But if the assembly fail, or appeal be made against its decision, to whom now is the appeal? and in what way should this be carried out? As to the first question, it is easily answered. For the reason already stated, to the local assembly it is not, but to that which the local assembly represents—the church at large. This is the only alternative, and it is as simple as instructive to consider that at this point the assembly as a whole takes the place of any local assembly when judging of any ordinary case. There is more difficulty, more gravity, no doubt, but the application of the very same principles in the one case as in the other. To see this, helps us also in whatever necessary differences result from the larger sphere . . .

As to fellowship in its open expression at the table of the Lord, it is with all Christians, truly such, with only this limitation in Scripture, that we put out from among ourselves a “wicked person” (I Cor. 5:13). . .

Three characters of wickedness the Word specifies: moral evil, the leaven of I Cor. 5; doctrinal evil, the leaven of Galatians and Matt. 16; and willful association with this, as in II John 10, 11. I do not need, for those to whom I am speaking, to insist more on these. But there is need to ask, Can we Scripturally refuse any of the Lord’s people except on one of these grounds? Perhaps most would agree we cannot, while many, however, would so indefinitely extend the idea of these as to narrow their fellowship practically much more than this.

These extracts are from “The Relation of Assemblies to Assemblies,” a perusal of which in its entirety will prove most illuminating to those who may be further interested, but for which there is not space in the present chapter. There can be no question but that the principles therein taught would if consistently carried out, soon put an end to division, but consistency is a rare plant and does not often come to full flower even in Christian assemblies.

C. E. Stuart, always an independent thinker, refusing to be subject to any defined creed, written or unwritten, put forth some views on propitiation as one element in Atonement shortly after the 1885 division, that caused quite a furore at the time. W. Kelly thought he detected positive heresy and attacked him strenuously, but as the atmosphere cleared it became evident there was nothing fundamental {p. 119}at stake. But for a time a five-sided debate went on in Brethren’s periodicals and from their lecture-platforms. The question at issue was the exact meaning of propitiation and the time when it was effected.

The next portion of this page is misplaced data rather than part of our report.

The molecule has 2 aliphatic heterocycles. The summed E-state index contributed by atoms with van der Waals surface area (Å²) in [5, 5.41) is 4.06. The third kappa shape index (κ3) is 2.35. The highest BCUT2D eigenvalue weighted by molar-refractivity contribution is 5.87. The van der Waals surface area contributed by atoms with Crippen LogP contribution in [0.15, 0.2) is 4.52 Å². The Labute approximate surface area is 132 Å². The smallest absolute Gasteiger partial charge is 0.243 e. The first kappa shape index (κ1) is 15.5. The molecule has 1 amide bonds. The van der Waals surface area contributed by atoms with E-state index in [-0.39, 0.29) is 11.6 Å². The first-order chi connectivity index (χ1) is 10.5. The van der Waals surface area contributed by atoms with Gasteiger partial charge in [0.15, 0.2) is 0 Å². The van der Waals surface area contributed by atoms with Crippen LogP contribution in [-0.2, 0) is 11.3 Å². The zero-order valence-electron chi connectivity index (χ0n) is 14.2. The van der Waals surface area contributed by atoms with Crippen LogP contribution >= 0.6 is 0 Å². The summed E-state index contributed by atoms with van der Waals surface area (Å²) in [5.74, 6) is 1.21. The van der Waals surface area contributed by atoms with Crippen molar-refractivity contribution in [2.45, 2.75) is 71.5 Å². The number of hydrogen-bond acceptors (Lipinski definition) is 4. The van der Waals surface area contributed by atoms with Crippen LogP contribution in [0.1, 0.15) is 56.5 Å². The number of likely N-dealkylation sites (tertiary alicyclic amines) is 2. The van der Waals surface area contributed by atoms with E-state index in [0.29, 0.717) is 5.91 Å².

C. E. Stuart taught that Christ became High Priest to make propitiation (Heb. 2:17). He maintained that He was never Priest on earth (citing Heb. 8:4 as a proof-text) and that, therefore propitiation was but one element in atonement and must have been made by our Lord after death. He held that in the disembodied state He entered the heavenly sanctuary and there made propitiation by presenting His blood, upon and before the mercy seat.

This W. Kelly refused as a slight upon the work of the cross. He agreed with C. E. S. that Christ was not a Priest on earth, but held that He acted as Offerer on the cross when He offered up Himself and there made an available propitiation for all men, though He was only the Substitute for all who believe on His name. This distinction between propitiation and substitution was one on which J. N. Darby had dwelt in his writings at considerable length.

R. T. Grant felt W. Kelly was begging the question raised by C. E. S. as to propitiation being priestly work, and agreed with C. E. S. that Christ was not a Priest on earth, therefore, propitiation must have been made in heaven—but he held that in the disembodied state our Lord could not be considered as High Priest for it was necessary that His manhood be complete ere He could act as Priest and therefore propitiation could not have been made until as the resurrected man, at His ascension, He passed through the heavens in the power or value of His own blood.

E. C. Pressland, an English teacher of some ability who was in the Reading fellowship, sought to reconcile the divergent views by holding that, inasmuch as there are three heavens—atmospheric, starry and the divine abode—our Lord when lifted up on the cross was in the heavens and therefore could act as Priest and so make propitiation, which was all completed when he cried, “It is finished.”

It remained for F. W. Grant to offer the fifth suggestion, namely that Heb. 8:4 does not deny that Christ was a Priest while on earth but simply states that He was not of the Aaronic order. That as Priest He offered up Himself to make propitiation and, that the terms propitiation, expiation, and atonement are identical in meaning, as all are translations of the same Greek word, as used in the {p. 120}Septuagint and the New Testament. He held that propitiation is by substitution.

For several years the controversy went on and even after C. E. Stuart had been taken home there were not wanting some to charge him with vital error, while many who accepted his views felt as strongly in regard to W. K. and F. W. G., being convinced that they both rejected vital truth.

Still the examination of Scriptures was helpful and opened up new lines of truth to many, as is often the case. What is needed is brotherly confidence and the spirit of humility with readiness to learn one from another and an honest desire to know the truth for its own sake, for it is written, “We can do nothing against the truth but for the truth.” Scripture leaves room for large differences of opinion where fundamental truth is not called in question, and it is always wrong to endeavor “to make a man an offender for a word.”

As the years have passed the Reading meetings, so-called, have dwindled until at the present time there are very few left of any size in Great Britain, though they are somewhat stronger numerically in New Zealand.